In particular, he notes that the Southeast region got five nominees on the Best New Restaurant semifinalist list (Lockeland Table in Nashville; Hog and Hominy in Memphis; Cardamom Hill in Atlanta; Mateo Tapas in Durham, N.C.; and The Ordinary in Charleston, S.C.) while New York got just one (Empellón Cocina). He adds:
Of course, any list like this entails hard decisions. The trouble with the list is that it doesn’t read like the product of hard decisions. Instead, it looks like the product of a committee made up of people determined to spread the wealth around the country.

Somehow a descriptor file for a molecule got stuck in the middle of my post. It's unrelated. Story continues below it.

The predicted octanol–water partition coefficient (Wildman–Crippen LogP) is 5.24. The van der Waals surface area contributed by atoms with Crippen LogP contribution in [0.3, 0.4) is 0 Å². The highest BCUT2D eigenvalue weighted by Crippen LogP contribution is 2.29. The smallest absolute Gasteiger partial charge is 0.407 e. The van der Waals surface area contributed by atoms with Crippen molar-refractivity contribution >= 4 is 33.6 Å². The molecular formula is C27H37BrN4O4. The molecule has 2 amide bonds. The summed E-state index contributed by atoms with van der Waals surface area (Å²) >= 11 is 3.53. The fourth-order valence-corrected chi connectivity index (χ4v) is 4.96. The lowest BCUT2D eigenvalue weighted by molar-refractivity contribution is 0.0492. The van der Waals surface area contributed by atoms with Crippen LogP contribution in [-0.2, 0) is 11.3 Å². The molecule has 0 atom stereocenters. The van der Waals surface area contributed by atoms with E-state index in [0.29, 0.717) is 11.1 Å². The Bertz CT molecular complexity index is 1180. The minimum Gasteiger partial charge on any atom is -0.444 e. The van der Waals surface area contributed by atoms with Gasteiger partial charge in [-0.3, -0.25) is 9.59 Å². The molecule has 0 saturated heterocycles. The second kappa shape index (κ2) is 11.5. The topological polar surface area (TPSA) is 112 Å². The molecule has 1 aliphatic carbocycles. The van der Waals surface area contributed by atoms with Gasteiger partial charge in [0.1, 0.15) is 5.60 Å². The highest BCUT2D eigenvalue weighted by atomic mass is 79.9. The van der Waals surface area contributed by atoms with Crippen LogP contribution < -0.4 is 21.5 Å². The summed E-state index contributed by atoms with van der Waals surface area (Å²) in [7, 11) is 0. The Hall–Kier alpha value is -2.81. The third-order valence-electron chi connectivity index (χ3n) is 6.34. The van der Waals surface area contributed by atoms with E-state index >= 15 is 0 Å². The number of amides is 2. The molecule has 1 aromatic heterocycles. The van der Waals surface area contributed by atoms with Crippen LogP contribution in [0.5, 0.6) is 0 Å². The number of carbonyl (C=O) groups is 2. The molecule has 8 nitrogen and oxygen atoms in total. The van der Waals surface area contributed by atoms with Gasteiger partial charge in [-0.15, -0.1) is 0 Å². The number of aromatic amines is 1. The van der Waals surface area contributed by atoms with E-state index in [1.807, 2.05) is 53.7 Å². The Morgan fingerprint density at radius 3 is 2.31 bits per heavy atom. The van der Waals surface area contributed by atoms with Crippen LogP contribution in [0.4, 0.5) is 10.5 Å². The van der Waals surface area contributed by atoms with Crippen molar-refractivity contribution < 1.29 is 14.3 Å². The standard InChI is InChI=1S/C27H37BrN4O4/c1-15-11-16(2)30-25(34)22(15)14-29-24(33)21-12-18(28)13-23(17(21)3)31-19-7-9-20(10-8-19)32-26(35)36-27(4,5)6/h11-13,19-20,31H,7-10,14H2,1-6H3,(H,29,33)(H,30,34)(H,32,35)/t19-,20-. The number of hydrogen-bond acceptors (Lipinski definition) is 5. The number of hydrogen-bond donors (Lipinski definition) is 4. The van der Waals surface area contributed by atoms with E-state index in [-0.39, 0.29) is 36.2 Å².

Is this another harrumph of East Coast establishment against the sort of "it city" phenomenon that has given Nashville a popularity bump in the national media lately?
Wells, who says he left the awards committee when hired by the Times, acknowledges that he hasn't eaten at all 29 new restaurant semifinalists. He speculates that no single person actually has. So he won't name names. He just says that he finds the geographic spread a little curious.
Meanwhile, he quotes the chairwoman of the restaurant and chefs awards committee, Providence Cicero: "We like to see geographic diversity on the lists, but we put excellence first."
To me, Wells' argument seems reasonable, despite a delicate hint of sour grapes. Anybody else want to chime in here?